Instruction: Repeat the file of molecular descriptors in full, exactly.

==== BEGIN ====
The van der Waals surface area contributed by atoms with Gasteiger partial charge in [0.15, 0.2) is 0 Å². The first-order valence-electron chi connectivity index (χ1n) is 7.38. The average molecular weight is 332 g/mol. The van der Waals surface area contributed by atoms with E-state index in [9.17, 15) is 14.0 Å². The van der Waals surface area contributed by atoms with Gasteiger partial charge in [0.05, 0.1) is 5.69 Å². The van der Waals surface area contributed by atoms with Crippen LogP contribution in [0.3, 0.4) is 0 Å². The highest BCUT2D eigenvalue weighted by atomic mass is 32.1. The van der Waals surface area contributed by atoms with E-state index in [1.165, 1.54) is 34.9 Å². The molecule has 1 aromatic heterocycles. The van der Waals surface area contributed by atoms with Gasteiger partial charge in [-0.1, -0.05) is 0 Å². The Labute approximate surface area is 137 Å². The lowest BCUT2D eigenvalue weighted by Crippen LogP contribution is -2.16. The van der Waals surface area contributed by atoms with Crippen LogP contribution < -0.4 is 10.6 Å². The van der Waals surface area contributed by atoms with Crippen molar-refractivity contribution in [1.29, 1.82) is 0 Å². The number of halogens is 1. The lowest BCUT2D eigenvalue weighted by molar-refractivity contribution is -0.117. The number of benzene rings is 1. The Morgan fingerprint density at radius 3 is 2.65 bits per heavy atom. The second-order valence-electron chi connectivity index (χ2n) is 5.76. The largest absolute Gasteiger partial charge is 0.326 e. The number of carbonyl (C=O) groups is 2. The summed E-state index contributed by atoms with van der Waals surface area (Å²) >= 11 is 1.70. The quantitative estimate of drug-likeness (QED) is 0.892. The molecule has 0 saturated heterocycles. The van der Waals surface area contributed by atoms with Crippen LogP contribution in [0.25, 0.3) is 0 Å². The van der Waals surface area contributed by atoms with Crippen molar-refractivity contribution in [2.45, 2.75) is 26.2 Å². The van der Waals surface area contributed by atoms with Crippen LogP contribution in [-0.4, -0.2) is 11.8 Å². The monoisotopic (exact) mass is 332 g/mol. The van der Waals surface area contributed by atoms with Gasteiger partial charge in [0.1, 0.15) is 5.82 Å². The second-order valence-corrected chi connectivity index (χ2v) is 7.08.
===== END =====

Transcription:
The van der Waals surface area contributed by atoms with Gasteiger partial charge in [0.15, 0.2) is 0 Å². The first-order valence-electron chi connectivity index (χ1n) is 7.38. The average molecular weight is 332 g/mol. The van der Waals surface area contributed by atoms with E-state index in [9.17, 15) is 14.0 Å². The van der Waals surface area contributed by atoms with Gasteiger partial charge in [0.05, 0.1) is 5.69 Å². The van der Waals surface area contributed by atoms with Crippen LogP contribution in [0.3, 0.4) is 0 Å². The highest BCUT2D eigenvalue weighted by atomic mass is 32.1. The van der Waals surface area contributed by atoms with E-state index in [1.165, 1.54) is 34.9 Å². The molecule has 1 aromatic heterocycles. The van der Waals surface area contributed by atoms with Gasteiger partial charge in [-0.1, -0.05) is 0 Å². The Labute approximate surface area is 137 Å². The lowest BCUT2D eigenvalue weighted by Crippen LogP contribution is -2.16. The van der Waals surface area contributed by atoms with Crippen LogP contribution < -0.4 is 10.6 Å². The van der Waals surface area contributed by atoms with Crippen molar-refractivity contribution in [1.29, 1.82) is 0 Å². The number of halogens is 1. The lowest BCUT2D eigenvalue weighted by molar-refractivity contribution is -0.117. The number of benzene rings is 1. The Morgan fingerprint density at radius 3 is 2.65 bits per heavy atom. The second-order valence-electron chi connectivity index (χ2n) is 5.76. The largest absolute Gasteiger partial charge is 0.326 e. The number of carbonyl (C=O) groups is 2. The summed E-state index contributed by atoms with van der Waals surface area (Å²) >= 11 is 1.70. The quantitative estimate of drug-likeness (QED) is 0.892. The molecule has 0 saturated heterocycles. The van der Waals surface area contributed by atoms with Crippen LogP contribution in [0.25, 0.3) is 0 Å². The van der Waals surface area contributed by atoms with Crippen molar-refractivity contribution in [2.45, 2.75) is 26.2 Å². The van der Waals surface area contributed by atoms with Crippen LogP contribution in [-0.4, -0.2) is 11.8 Å². The monoisotopic (exact) mass is 332 g/mol. The van der Waals surface area contributed by atoms with Gasteiger partial charge in [0.1, 0.15) is 5.82 Å². The second-order valence-corrected chi connectivity index (χ2v) is 7.08.